05/03/2016 11:44 EDT | Updated 05/05/2017 05:12 EDT

The Benefits Of Baby-Led Weaning Are Worth The Effort


Have you heard of baby-led weaning (BLW)? The formal term is given to the practice of skipping purees for baby and going straight to "real" food they can feed themselves. Personally, the idea of skipping the pureed stage and offering my six-month-old baby finger foods sounded terrifying.

My brother and his wife chose this technique with both their babies and I was pleasantly surprised to see their six-month-old eating grapes, watermelon slices and cubes of cheese. I have to say the gagging scared me to death, but the babies were able to work through it and break their food down with only a quick scoop of food from their mouth.

Pros of baby-led weaning

While baby-led weaning has been around for a while, it seems the practice is becoming more mainstream as parents look to build independence in their children, widen exposure to a variety of foods and encourage babies to eat the same food as the rest of the family. It's believed that if a baby is exposed to a variety of foods and textures as early as six months, they will develop a palate for different food and become less picky as they grow up.

Pros of feeding purees

There are also benefits to offering purees first. A lot of parents worry about choking, which is a bigger risk when working with solid finger foods. Purees give your baby the chance to learn how to chew and swallow, progressing gently as you add texture to their meals. It's also easier to ensure baby is getting good sources of iron when you can offer them pureed meats or fortified baby cereals.

Are you (and baby) ready?

I believe that babies should enjoy finger foods as soon as they are ready. If that's at six months, and you and baby feel confident, then great! Better to see a baby experiment with finger foods than have a toddler who refuses texture and exists solely on purees.

If you are interested in incorporating baby-led weaning, here are a few tips. You can also combine the methods by offering purees (such as high-iron pureed meats and cereals) alongside chopped fruits, veggies or grains as finger foods.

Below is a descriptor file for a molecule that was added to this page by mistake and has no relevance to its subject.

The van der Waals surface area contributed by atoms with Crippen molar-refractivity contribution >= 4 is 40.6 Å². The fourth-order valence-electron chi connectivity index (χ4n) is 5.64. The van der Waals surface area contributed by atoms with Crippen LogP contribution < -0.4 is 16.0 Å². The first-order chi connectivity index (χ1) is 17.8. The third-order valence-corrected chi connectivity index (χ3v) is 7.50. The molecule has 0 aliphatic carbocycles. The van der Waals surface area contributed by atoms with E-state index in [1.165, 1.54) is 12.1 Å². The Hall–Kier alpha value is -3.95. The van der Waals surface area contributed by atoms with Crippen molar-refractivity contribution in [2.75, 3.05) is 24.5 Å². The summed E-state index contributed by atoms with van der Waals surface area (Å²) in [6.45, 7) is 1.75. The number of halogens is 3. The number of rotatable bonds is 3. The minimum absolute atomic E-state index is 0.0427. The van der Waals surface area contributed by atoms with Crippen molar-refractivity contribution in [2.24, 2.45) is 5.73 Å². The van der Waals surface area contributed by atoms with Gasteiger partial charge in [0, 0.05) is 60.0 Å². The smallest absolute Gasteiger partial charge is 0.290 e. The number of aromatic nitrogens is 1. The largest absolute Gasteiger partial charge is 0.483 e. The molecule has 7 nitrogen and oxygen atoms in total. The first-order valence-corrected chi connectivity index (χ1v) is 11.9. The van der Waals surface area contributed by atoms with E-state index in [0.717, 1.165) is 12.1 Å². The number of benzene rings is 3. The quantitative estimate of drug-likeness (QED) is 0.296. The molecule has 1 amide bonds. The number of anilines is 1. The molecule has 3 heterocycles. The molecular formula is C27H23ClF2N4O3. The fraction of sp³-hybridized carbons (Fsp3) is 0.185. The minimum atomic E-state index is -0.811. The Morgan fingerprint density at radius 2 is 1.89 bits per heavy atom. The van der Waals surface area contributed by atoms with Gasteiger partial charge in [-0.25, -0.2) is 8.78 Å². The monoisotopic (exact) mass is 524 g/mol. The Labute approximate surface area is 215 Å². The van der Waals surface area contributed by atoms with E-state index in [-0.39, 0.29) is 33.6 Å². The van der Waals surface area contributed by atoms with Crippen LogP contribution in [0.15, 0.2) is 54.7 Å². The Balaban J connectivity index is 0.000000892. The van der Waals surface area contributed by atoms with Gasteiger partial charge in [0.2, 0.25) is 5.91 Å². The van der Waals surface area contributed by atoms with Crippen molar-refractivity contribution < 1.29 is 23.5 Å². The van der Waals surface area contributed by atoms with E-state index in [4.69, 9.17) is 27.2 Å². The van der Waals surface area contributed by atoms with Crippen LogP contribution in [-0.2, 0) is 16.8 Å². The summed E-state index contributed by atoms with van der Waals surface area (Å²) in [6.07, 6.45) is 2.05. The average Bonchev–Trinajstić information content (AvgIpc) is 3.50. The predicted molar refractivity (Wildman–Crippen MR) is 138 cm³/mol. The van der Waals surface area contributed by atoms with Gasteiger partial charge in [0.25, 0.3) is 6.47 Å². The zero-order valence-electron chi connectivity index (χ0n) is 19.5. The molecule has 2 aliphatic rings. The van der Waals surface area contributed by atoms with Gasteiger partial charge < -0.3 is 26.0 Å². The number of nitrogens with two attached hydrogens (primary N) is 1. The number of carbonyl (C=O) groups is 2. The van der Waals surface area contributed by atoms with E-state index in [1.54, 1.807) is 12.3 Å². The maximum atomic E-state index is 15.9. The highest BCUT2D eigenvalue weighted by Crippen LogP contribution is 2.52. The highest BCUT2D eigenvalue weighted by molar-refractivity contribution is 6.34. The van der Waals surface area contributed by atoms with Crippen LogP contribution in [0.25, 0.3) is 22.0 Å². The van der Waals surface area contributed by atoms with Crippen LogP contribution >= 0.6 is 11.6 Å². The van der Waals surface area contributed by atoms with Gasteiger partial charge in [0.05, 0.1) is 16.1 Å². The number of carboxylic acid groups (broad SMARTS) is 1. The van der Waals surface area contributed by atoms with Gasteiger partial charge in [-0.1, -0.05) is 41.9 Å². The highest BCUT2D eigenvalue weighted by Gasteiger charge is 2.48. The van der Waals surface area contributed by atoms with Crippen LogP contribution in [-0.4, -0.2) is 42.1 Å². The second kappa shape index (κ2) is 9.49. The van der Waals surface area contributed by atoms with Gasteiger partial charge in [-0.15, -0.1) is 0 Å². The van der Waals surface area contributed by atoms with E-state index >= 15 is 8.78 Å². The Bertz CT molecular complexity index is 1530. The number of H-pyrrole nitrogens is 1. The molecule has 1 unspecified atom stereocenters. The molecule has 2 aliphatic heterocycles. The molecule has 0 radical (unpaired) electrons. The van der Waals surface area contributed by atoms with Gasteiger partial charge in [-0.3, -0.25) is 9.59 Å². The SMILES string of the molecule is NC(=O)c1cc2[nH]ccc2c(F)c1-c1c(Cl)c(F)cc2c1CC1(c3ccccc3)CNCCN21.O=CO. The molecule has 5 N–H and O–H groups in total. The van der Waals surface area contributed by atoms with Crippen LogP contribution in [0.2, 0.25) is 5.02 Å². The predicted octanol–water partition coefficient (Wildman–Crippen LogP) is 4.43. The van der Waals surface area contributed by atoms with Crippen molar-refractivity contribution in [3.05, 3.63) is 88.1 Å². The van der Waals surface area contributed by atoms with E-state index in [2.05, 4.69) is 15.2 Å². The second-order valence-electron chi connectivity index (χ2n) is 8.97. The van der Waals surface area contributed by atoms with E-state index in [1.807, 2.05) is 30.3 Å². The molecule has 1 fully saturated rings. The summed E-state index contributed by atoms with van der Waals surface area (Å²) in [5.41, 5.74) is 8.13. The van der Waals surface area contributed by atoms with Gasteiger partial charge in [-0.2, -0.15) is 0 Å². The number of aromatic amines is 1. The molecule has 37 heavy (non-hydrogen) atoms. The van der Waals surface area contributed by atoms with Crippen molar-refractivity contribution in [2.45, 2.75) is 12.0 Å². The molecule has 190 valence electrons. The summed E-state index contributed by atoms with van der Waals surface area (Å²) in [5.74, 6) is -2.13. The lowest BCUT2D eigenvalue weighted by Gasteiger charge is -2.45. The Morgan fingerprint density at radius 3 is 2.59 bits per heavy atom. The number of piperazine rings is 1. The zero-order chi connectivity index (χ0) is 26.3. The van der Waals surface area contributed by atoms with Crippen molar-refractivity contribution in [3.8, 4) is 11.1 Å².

Tips for baby-led weaning

Choking: Remember that choking is not the same as gagging. Gagging is a normal part of learning how to eat; if they are choking, they will not be making any noise. Obviously, stay with your baby while they eat so you can monitor them. Don't offer round items that they may choke on, and refrain from putting solid foods in their mouth, as this can be dangerous.

Allergies: If you are feeding baby what you are eating, they will likely be getting mixed meals right from the start. Especially if your family has a history of allergies, remember to introduce one new food every three days.

Amount: In a sense, all methods of introducing solids should be baby-led -- whether purees or solids, baby should always take the lead as to the amount they wish to eat. Don't worry if it's not much; breast milk or formula with still be their main source of nutrition. Don't "top up" with purees unless you get the sense that baby is frustrated, trying to feed and really is hungry. They know their appetite best and will eat as appropriate.

Suggestions for baby-led first foods

Here are some suggestions for baby-led first foods:

- Thawed frozen vegetables (like peas, corn, carrots)

- Pieces of banana or other fruit that are large enough to grip and bite, or small enough to pick up with more advanced fingers and not choke

- Beans and legumes

- Chopped eggs and pieces of fish

- Slow-cooked meats that are very tender, like ground meat and cut-up meatballs, provide great sources of iron. You can even let baby chew on a tender pork rib!

- Your baby will likely find it difficult to grasp slippery foods such as avocado and banana. Try coating these with wheat germ or baby cereal to make them easier to handle.

How do you feel about trying baby-led weaning with your baby? While it may not be 100 per cent of the time, using some of these ideas in your routine can be worthwhile. And while it may sound new and scary, the biggest bonus is that you won't have to make a separate meal just for baby anymore.

Everyone eats the same food... sounds nice to me. Happy feeding!

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Baby Led Weaning First Foods